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Table 3 Health utilities weights and decrements in the model

From: Cost-effectiveness of MRI targeted biopsy strategies for diagnosing prostate cancer in Singapore

Parameter Value (range) Source Other remarks
Cancer health state
No cancer 0.85 (0.83 to 0.86) Clemens et al. 2014
Low-risk localized prostate cancer 0.84 (0.836 to 0.844) Stewart et al. 2005 At baseline, the utility value for patients at the metastasis state is 0.67. The utility is reduced to 0.4 when they progress to castration-resistant prostate cancer. In the last two months before death, metastatic patients’ utility was assumed to increase to 0.67 as they would receive palliative care to maintain quality of life.
Intermediate-risk localized prostate cancer 0.81 (0.803 to 0.817)
High-risk localized prostate cancer 0.71 (0.701 to 0.719)
Metastasis 0.67 (0.660 to 0.680)
Utility benefit of active treatment 0.01 Korfage et al. 2005 Utility benefit was derived from the difference before and after the active treatment in Korfage et al. (2005). Utility values at the active treatment health state: 0.85 for low-risk prostate cancer; 0.82 for intermediate-risk; 0.72 for high-risk.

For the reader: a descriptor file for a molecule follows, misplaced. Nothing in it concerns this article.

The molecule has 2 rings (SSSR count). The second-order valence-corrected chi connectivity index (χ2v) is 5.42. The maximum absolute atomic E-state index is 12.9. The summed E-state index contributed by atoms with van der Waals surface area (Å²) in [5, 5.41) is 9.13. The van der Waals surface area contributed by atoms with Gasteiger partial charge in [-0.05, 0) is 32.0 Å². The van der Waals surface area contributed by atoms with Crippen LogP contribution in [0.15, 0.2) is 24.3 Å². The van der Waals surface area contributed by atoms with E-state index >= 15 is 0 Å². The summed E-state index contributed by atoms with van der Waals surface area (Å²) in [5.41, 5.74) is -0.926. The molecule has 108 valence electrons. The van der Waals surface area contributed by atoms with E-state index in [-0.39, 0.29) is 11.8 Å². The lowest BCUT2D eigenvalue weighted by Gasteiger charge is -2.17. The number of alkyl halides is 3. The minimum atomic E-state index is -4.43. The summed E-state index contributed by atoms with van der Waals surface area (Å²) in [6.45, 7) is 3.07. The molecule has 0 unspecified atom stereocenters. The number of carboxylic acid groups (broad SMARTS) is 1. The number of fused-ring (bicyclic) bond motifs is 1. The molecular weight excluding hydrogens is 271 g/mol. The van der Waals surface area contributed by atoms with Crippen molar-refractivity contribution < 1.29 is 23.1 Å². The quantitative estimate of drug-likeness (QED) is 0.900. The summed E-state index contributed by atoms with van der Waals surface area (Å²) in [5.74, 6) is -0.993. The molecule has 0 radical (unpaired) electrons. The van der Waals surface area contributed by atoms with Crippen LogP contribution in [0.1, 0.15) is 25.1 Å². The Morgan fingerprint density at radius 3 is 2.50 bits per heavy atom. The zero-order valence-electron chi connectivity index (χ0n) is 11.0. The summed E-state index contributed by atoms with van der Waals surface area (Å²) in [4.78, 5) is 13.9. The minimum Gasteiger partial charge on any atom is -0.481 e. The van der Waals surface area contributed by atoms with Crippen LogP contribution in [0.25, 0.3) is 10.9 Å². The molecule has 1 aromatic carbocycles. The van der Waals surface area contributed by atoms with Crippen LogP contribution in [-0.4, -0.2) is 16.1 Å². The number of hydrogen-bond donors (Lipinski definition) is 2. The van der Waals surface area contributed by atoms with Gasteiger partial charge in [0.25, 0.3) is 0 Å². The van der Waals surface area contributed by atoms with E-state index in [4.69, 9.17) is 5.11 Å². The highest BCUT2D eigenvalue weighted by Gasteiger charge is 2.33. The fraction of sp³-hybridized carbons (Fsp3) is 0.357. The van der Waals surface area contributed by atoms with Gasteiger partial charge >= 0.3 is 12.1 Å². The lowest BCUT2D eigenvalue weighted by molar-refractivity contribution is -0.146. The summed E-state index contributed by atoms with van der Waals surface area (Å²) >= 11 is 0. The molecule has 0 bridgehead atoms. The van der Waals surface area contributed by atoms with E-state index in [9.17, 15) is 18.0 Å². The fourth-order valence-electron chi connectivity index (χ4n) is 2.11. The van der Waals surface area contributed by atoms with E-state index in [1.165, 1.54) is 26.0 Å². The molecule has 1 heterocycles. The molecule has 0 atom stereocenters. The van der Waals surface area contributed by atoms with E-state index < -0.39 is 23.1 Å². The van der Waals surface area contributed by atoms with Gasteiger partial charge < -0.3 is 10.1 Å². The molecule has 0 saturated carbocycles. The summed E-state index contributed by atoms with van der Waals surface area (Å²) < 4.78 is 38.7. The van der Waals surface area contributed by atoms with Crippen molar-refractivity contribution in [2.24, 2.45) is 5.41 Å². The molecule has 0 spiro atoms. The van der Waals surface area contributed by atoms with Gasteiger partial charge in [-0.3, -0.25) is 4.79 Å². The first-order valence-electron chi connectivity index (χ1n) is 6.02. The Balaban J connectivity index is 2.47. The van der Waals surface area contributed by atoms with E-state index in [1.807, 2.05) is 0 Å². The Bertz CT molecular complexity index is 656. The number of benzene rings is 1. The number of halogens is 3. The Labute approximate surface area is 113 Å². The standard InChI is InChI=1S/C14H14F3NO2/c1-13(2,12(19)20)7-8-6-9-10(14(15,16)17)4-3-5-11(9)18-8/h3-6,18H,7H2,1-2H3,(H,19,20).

Castration-resistant prostate cancer 0.40 (0.3 to 0.5) Bayoumi et al. 2000
Utilities decrement
Age 0.0002587 + 0.0000332* (age^2-(age-1)^2) Ara and Brazier 2010
Biopsy complication – saturation biopsy 0.00677 (0.00577 to 0.00769) Brown et al. 2018 Utility change post-saturation biopsy of −0.176 (−0.15 to −0.2) was obtained from PROMIS individual patient data: 0.176*2/52 = 0.00677; Utility change post-systematic biopsy: 0.101*2/52 = 0.00388.
Biopsy complication – systematic biopsy 0.00388 (0.00349 to 0.00427) NICE (2019)
Treatment complication – erectile dysfunction 0.1 Krahn et al. 2003 Erectile dysfunction and urinary urgency are lifelong complications.
Treatment complication – urinary urgency 0.06
Treatment complication – bowel problem 0.11
Recurrence 0.0206 (0 to 0.08893) Ramsay et al. 2012 Utility value for chemical recurrence reported in Ramsay et al. (2012) is 0.73 for patients with high-risk prostate cancer, based on a baseline utility for men without cancer of 0.95, which was higher than that used in our model (0.85). Utility decrement associated with chemical recurrence applied in the model was therefore calculated by deducting the baseline utility of high-risk prostate cancer by the adjusted value for chemical recurrence: 0.71–0.73*(0.85/0.9) = 0.0206.
  1. Notes
  2. 1. The uncertainty of model inputs was explored by simultaneously and randomly sampling the parameters from assigned distributions – beta distribution for health utilities values and multivariate normal distributions using Cholesky decomposition matrix for parameters characterizing disease progression.